Galerie Fons Welters has the pleasure of introducing the work of Esteban Cabeza de Baca in a solo exhibition in the front space of the gallery.
When people learn about the first Americans, they are told the Natives lost to the Europeans because of guns, germs and steel. Historically, the forces of colonial oppression perceived the American landscape in a way that benefited their resettlement of indigenous people. Traditional European representations of conquered landscapes in painting mask the violence on a literal and a formal level of representation. What was painted is illusion. What is absent is the complexity of belief structures tied to the land through native abstractions. Modernism furthered the appropriation of aboriginal forms through the wall of painting. The Demoiselles D’Avignon and the drips of Jackson Pollock steal from ancient rituals (African masks and Navajo sand paintings). These stolen and repurposed images are the bedrock of contemporary Western art history. We find ourselves in a time where the wall still exists around poverty stricken communities, because the colonizers gaze strangles still our vision of reality. By recalling Pre-Columbian narratives and clay sculptures rising out of the ashes of hundreds of years of genocide, Esteban Cabeza de Baca keeps his Mexican and Native American narrative alive. Within this work, a thought experiment takes place on how to perceive the spiritual through man-made boundaries. By directly connecting to the landscape through clay, ancient cave paintings in the Southwest United States, observational painting, graffiti and found objects a site for American history is excavated. Even though we exist in an age of corporate resource extraction–where man becomes more similar to its own pollution–a persistent mantra within this exhibition is to unlearn the colonialist gaze.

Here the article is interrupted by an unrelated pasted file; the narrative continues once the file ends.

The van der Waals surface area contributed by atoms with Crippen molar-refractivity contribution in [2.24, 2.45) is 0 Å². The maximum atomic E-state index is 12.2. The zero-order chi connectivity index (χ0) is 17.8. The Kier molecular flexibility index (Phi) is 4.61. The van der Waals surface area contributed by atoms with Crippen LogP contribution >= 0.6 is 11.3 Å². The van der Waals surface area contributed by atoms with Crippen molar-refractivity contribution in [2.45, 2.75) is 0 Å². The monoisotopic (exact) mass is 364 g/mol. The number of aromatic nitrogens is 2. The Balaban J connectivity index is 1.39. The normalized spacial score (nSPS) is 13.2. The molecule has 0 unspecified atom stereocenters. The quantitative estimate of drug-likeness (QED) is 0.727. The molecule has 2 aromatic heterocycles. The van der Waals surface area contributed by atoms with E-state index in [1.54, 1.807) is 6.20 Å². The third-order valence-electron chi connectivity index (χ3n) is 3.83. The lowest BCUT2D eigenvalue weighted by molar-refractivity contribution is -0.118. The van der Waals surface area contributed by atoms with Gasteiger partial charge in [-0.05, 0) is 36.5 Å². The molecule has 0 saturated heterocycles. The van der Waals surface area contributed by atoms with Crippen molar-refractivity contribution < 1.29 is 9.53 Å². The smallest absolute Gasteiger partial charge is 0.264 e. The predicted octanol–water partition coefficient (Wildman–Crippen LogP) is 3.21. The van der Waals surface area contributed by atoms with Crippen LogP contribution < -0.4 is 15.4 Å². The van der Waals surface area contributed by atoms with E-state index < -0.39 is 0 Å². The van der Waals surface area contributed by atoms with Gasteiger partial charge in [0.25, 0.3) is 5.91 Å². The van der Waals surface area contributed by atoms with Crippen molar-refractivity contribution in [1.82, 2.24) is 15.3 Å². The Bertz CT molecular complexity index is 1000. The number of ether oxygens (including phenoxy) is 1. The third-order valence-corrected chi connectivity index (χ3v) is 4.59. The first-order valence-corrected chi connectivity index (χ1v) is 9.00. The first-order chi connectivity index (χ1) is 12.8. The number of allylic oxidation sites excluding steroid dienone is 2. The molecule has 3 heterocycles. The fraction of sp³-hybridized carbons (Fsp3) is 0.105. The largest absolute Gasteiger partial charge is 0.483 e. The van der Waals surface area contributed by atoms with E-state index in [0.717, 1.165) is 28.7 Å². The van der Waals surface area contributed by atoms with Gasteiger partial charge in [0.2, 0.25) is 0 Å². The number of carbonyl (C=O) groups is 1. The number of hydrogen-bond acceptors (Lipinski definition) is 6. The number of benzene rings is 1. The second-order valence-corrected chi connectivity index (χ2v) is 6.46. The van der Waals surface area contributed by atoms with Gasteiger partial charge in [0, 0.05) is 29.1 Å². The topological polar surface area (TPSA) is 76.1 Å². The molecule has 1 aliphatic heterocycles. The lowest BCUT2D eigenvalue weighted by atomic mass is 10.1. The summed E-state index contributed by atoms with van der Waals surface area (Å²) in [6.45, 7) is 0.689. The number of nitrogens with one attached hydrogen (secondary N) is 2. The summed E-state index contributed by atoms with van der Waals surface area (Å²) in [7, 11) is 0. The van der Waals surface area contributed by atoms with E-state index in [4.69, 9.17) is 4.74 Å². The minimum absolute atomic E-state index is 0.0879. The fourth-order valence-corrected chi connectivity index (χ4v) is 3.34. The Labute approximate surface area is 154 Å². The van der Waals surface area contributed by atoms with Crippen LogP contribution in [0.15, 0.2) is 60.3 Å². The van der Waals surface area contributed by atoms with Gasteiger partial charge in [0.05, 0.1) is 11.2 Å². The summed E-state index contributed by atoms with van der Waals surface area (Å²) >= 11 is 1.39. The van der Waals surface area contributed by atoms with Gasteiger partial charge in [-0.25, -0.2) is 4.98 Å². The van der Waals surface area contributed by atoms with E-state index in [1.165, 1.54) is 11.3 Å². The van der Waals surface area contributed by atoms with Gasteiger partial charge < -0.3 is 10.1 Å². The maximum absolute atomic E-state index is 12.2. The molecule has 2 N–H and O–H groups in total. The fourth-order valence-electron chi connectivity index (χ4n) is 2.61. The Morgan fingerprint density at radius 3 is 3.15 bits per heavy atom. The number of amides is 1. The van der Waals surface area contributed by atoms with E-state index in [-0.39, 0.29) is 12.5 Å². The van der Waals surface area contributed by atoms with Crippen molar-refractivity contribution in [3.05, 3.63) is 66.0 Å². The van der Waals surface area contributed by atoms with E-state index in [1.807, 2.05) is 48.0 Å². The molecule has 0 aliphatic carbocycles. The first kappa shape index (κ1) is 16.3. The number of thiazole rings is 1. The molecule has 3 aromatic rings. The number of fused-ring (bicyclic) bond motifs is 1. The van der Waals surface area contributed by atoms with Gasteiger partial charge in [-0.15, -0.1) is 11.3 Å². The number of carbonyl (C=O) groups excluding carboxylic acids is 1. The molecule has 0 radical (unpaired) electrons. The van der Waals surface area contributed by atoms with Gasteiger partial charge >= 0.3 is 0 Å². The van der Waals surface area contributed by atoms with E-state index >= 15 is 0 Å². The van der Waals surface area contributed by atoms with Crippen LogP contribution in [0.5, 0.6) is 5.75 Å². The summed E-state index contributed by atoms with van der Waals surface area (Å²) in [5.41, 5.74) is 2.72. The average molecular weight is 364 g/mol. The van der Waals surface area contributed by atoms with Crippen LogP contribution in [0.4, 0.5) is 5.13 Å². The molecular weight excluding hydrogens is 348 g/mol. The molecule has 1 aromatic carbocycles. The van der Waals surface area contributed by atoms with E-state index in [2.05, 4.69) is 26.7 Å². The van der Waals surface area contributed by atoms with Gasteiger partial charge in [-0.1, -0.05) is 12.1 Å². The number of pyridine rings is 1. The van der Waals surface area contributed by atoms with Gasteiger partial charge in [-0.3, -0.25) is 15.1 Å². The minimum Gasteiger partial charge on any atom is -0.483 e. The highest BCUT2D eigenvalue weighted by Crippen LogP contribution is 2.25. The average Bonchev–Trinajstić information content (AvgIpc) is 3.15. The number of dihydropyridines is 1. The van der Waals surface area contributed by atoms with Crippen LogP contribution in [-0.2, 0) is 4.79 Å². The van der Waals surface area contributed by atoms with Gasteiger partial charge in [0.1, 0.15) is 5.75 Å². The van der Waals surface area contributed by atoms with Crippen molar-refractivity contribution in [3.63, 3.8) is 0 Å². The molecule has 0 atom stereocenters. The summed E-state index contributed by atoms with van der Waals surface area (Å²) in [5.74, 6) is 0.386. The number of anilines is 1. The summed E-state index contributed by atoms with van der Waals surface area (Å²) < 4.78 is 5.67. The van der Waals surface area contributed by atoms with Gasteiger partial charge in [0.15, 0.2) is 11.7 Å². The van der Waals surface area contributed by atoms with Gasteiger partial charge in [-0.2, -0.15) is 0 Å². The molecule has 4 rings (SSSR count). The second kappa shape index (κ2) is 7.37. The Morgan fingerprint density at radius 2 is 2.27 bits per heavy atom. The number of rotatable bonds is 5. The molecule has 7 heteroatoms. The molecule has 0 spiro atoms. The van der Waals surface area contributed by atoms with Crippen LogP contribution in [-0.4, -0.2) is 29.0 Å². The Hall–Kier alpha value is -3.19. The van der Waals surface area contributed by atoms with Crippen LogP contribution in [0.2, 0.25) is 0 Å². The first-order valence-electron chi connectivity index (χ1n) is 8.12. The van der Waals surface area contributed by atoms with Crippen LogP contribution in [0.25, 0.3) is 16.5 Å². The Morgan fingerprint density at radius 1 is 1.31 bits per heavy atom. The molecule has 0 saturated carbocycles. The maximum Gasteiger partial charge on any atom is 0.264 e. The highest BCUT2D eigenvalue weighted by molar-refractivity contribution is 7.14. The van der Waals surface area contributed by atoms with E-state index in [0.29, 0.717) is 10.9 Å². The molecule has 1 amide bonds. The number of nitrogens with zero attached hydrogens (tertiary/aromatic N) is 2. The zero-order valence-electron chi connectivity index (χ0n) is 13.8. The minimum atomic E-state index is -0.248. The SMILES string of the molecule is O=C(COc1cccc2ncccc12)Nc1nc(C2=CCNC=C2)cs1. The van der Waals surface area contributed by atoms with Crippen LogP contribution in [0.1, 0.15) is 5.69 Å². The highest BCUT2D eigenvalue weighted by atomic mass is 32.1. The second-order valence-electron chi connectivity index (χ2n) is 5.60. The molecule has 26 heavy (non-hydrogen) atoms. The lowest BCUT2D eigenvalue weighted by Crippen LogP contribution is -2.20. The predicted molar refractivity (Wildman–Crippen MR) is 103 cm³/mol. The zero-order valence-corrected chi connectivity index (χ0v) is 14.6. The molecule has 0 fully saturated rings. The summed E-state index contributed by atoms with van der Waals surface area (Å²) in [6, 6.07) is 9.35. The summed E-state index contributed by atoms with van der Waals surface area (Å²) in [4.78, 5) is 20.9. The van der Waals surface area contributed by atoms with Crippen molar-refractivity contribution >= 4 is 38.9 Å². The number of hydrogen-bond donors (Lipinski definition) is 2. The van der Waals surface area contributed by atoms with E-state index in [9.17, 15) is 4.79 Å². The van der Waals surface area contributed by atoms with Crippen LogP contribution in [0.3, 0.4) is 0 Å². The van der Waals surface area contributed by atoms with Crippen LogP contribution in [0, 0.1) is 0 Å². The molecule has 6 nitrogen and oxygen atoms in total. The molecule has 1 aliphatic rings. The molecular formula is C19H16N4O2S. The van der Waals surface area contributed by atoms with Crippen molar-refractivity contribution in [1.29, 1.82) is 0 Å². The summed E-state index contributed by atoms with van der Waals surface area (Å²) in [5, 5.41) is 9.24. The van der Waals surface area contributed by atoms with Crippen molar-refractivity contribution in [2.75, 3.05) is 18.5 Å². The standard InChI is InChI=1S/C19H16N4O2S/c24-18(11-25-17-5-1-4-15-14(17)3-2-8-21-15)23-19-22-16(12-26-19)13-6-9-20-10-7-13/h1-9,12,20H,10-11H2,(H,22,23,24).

Esteban Cabeza de Baca’s paintings explore the landscape’s role as a social political signifier and the history of man using his hands to represent landscape. Cabeza de Baca’s work emerges from his Mestizo culture in the Southwest United States. He is from the border town of San Ysidro, California. In the early years of his life he watched many people cross the same border that his mother and grandmother had crossed years earlier. His father the historian Vincent C. de Baca traced his family’s heritage back to the conquistador and faith healer Álvar Núñez Cabeza de Vaca. By deconstructing his regional American landscape, Cabeza de Baca unravels our cultural background.
Esteban Cabeza de Baca (1985) is from the border town of San Ysidro, CA (USA). He has attended residencies such as the LMCC Workspace Program, the Sharpe-Walentas Residency, and the Byrdcliffe Residency. He is the recipient of the Stokroos Grant, Gamblin painting grant and the Stern fellowship. He has exhibited at Gaa Gallery (Provincetown, MA), David Richard Gallery (Santa Fe, NM), Dickinson Gallery (New York, NY), Fisher Landau Center for Art (Long Island City, NY), Museum of Outdoor Arts (Englewood, CO), and Columbia University (New York, NY). Esteban holds a BFA from The Cooper Union and an MFA from Columbia University. He currently lives and works in Amsterdam and New York and is a resident at the Rijksakademie van Beeldende Kunsten.